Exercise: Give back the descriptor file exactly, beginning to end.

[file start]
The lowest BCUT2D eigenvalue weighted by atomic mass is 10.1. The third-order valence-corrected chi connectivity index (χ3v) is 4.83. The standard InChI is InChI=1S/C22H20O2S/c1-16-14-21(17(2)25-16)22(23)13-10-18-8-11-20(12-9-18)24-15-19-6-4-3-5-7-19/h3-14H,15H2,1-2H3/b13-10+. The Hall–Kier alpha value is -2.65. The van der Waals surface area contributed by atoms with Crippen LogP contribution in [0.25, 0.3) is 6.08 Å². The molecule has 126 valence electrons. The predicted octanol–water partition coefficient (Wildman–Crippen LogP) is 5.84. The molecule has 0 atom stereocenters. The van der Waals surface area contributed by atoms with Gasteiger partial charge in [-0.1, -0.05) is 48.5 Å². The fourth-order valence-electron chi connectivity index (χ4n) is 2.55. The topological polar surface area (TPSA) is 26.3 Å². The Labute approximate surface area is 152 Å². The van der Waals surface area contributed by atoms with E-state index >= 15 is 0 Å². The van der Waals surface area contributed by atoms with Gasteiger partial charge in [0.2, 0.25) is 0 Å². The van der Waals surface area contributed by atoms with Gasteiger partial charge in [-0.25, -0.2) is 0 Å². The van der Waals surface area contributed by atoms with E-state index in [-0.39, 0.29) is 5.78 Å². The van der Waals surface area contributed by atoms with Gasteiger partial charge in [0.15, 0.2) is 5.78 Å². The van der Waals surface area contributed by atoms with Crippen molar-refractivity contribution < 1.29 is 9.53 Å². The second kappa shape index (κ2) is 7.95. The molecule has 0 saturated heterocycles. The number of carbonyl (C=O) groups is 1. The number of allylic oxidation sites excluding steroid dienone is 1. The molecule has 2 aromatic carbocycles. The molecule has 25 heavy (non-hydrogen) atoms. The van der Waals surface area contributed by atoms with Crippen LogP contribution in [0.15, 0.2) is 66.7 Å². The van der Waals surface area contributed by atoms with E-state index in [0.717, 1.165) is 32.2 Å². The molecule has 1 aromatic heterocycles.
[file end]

The lowest BCUT2D eigenvalue weighted by atomic mass is 10.1. The third-order valence-corrected chi connectivity index (χ3v) is 4.83. The standard InChI is InChI=1S/C22H20O2S/c1-16-14-21(17(2)25-16)22(23)13-10-18-8-11-20(12-9-18)24-15-19-6-4-3-5-7-19/h3-14H,15H2,1-2H3/b13-10+. The Hall–Kier alpha value is -2.65. The van der Waals surface area contributed by atoms with Crippen LogP contribution in [0.25, 0.3) is 6.08 Å². The molecule has 126 valence electrons. The predicted octanol–water partition coefficient (Wildman–Crippen LogP) is 5.84. The molecule has 0 atom stereocenters. The van der Waals surface area contributed by atoms with Gasteiger partial charge in [-0.1, -0.05) is 48.5 Å². The fourth-order valence-electron chi connectivity index (χ4n) is 2.55. The topological polar surface area (TPSA) is 26.3 Å². The Labute approximate surface area is 152 Å². The van der Waals surface area contributed by atoms with E-state index >= 15 is 0 Å². The van der Waals surface area contributed by atoms with Gasteiger partial charge in [0.2, 0.25) is 0 Å². The van der Waals surface area contributed by atoms with Gasteiger partial charge in [-0.25, -0.2) is 0 Å². The van der Waals surface area contributed by atoms with E-state index in [-0.39, 0.29) is 5.78 Å². The van der Waals surface area contributed by atoms with Gasteiger partial charge in [0.15, 0.2) is 5.78 Å². The van der Waals surface area contributed by atoms with Crippen molar-refractivity contribution < 1.29 is 9.53 Å². The second kappa shape index (κ2) is 7.95. The molecule has 0 saturated heterocycles. The number of carbonyl (C=O) groups is 1. The number of allylic oxidation sites excluding steroid dienone is 1. The molecule has 2 aromatic carbocycles. The molecule has 25 heavy (non-hydrogen) atoms. The van der Waals surface area contributed by atoms with Crippen LogP contribution in [0.15, 0.2) is 66.7 Å². The van der Waals surface area contributed by atoms with E-state index in [0.717, 1.165) is 32.2 Å². The molecule has 1 aromatic heterocycles.